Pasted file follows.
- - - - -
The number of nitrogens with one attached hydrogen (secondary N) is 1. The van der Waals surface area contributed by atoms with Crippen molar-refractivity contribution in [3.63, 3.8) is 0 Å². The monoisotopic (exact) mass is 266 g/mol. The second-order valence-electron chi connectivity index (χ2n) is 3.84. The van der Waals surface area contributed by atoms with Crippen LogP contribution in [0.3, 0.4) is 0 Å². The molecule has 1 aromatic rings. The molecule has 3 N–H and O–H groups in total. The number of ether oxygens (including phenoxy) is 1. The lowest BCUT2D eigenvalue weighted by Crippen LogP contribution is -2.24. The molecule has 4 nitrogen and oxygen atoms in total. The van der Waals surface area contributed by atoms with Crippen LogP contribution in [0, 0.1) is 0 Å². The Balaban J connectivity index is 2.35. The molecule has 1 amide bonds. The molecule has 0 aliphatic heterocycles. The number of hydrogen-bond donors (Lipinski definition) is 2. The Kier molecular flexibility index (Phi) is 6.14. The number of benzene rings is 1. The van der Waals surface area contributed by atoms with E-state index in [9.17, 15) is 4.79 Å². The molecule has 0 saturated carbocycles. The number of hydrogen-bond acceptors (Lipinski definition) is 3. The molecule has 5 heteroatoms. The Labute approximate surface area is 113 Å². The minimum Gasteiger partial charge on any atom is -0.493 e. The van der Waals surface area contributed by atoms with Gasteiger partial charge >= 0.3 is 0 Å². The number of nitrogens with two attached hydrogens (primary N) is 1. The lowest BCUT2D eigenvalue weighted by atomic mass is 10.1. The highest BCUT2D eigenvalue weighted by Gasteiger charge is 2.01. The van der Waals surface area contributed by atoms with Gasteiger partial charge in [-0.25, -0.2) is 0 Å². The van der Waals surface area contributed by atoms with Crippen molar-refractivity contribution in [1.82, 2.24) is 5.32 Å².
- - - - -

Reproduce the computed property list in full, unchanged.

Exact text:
The number of nitrogens with one attached hydrogen (secondary N) is 1. The van der Waals surface area contributed by atoms with Crippen molar-refractivity contribution in [3.63, 3.8) is 0 Å². The monoisotopic (exact) mass is 266 g/mol. The second-order valence-electron chi connectivity index (χ2n) is 3.84. The van der Waals surface area contributed by atoms with Crippen LogP contribution in [0.3, 0.4) is 0 Å². The molecule has 1 aromatic rings. The molecule has 3 N–H and O–H groups in total. The number of ether oxygens (including phenoxy) is 1. The lowest BCUT2D eigenvalue weighted by Crippen LogP contribution is -2.24. The molecule has 4 nitrogen and oxygen atoms in total. The van der Waals surface area contributed by atoms with Crippen LogP contribution in [0, 0.1) is 0 Å². The Balaban J connectivity index is 2.35. The molecule has 1 amide bonds. The molecule has 0 aliphatic heterocycles. The number of hydrogen-bond donors (Lipinski definition) is 2. The Kier molecular flexibility index (Phi) is 6.14. The number of benzene rings is 1. The van der Waals surface area contributed by atoms with E-state index in [9.17, 15) is 4.79 Å². The molecule has 0 saturated carbocycles. The number of hydrogen-bond acceptors (Lipinski definition) is 3. The molecule has 5 heteroatoms. The Labute approximate surface area is 113 Å². The minimum Gasteiger partial charge on any atom is -0.493 e. The van der Waals surface area contributed by atoms with Gasteiger partial charge >= 0.3 is 0 Å². The number of nitrogens with two attached hydrogens (primary N) is 1. The lowest BCUT2D eigenvalue weighted by atomic mass is 10.1. The highest BCUT2D eigenvalue weighted by Gasteiger charge is 2.01. The van der Waals surface area contributed by atoms with Gasteiger partial charge in [-0.25, -0.2) is 0 Å². The van der Waals surface area contributed by atoms with Crippen molar-refractivity contribution in [1.82, 2.24) is 5.32 Å².